Bonsai Believers
by Patricia Holland
W

hile I agree bonsai trees are both beautiful and treasured, I also find them to be profoundly sad. Trees are designed to be big! You climb in them, swing on their branches, or rest in the shade of their bushy canopies. Bonsai trees are too small for any of those activities. Mature trees will reach heights of 50 to 150 feet, but a mature bonsai tree will only reach 12 to 14 inches.

Bonsai trees are not dwarfed by genetics; they are miniature by deliberate design. The blueprint locked inside the DNA of the young seedling promises a mighty giant, but that destiny is deliberately altered to create a bonsai. To grow a bonsai, the taproot is clipped, and the branches are pruned. Then, the developing seedling is planted in a shallow container. The bonsai reaches maturity, but it never reaches its potential. The miniature lives in a shallow dish, while its giant relative grows unconstrained outside. Locked inside every bonsai is the unfulfilled potential to kiss the sky.

The reality that there are “bonsai Christians” goes beyond sad to heartbreaking. A bonsai Christian is the result of unrealized potential—God-implanted potential. God’s incorruptible seed was destined to produce believers who would be called “trees of righteousness, the planting of the Lord, that He may be glorified” (Isa. 61:3 NKJV).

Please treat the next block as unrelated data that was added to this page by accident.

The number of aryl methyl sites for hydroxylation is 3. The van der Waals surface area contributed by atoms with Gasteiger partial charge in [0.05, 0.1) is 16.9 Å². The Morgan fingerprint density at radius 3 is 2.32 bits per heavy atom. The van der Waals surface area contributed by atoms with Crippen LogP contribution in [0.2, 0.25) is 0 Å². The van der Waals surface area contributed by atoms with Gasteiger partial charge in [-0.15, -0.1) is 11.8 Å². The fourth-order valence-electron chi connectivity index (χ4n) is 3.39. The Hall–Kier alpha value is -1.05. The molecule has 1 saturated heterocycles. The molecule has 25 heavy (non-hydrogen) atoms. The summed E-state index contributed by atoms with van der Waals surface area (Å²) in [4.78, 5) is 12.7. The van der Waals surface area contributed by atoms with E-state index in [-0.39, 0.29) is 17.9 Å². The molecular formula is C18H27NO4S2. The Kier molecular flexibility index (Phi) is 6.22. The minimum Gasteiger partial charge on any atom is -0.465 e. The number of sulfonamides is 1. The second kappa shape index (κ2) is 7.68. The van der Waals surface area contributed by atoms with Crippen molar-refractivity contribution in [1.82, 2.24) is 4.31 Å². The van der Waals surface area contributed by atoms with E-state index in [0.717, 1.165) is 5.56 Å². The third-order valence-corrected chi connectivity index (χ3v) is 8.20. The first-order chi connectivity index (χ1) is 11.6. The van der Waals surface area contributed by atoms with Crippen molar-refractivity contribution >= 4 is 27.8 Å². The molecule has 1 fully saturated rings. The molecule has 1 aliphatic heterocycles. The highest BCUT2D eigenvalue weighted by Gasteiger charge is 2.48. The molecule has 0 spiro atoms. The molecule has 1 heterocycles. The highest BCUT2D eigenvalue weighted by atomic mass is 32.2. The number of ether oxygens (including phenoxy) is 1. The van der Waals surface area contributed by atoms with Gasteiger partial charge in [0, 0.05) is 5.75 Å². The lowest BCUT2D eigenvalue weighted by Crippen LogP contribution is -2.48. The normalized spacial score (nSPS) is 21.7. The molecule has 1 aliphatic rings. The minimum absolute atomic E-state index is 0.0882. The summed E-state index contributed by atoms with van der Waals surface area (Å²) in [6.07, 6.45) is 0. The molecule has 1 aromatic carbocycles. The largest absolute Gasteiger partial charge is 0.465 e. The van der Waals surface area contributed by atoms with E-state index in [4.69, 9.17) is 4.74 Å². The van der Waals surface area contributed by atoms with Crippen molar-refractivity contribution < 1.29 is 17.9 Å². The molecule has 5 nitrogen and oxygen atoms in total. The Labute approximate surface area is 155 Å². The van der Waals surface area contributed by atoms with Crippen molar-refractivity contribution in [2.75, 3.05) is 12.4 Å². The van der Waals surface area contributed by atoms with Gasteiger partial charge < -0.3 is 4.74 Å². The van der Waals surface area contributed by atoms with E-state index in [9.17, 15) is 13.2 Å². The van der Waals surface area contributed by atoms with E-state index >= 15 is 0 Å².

You are called to be like a tall, magnificent tree, displaying the nature of God. You are called to be like a giant sequoia, a tree of righteousness, so God can receive glory from your life. He does not get glory when you live chained and defeated by sin or stunted with tiny faith and miniature results. Too many believers live satisfied and content as bonsai believers instead of being the giants God intended.

The giant sequoias that grow in the Sierra Nevada Mountains are among the oldest and largest living things on earth. The bark on these towering wonders is over 12 inches thick. A picture doesn’t capture the enormity of the sequoia. They are spectacular, reaching height of 250 feet. When I stood at the base of the General Sherman tree, named for its exceptional stature, I commented to my husband, “Look how small the branches are.”

My husband read the sign to me, explaining that the lowest limb was so high that it appeared to be very small; yet, it was 6 feet 8 inches in diameter—more than the average man’s height. I felt like a tiny bug in comparison to that tree’s towering majesty.

Although God put the seed of potential in every believer to live supersized Christian lives, too often we live like a bonsai with bonsai results. Something is missing. That something is actually Someone. We are missing the precious Holy Spirit.

The early church was born in the fire and power of the Holy Spirit. If the early church needed power, don’t we? God did not intend for the church to be born in a dynamic fire only to fizzle out. We must not let anything keep us from expecting and experiencing the infilling of the Holy Spirit.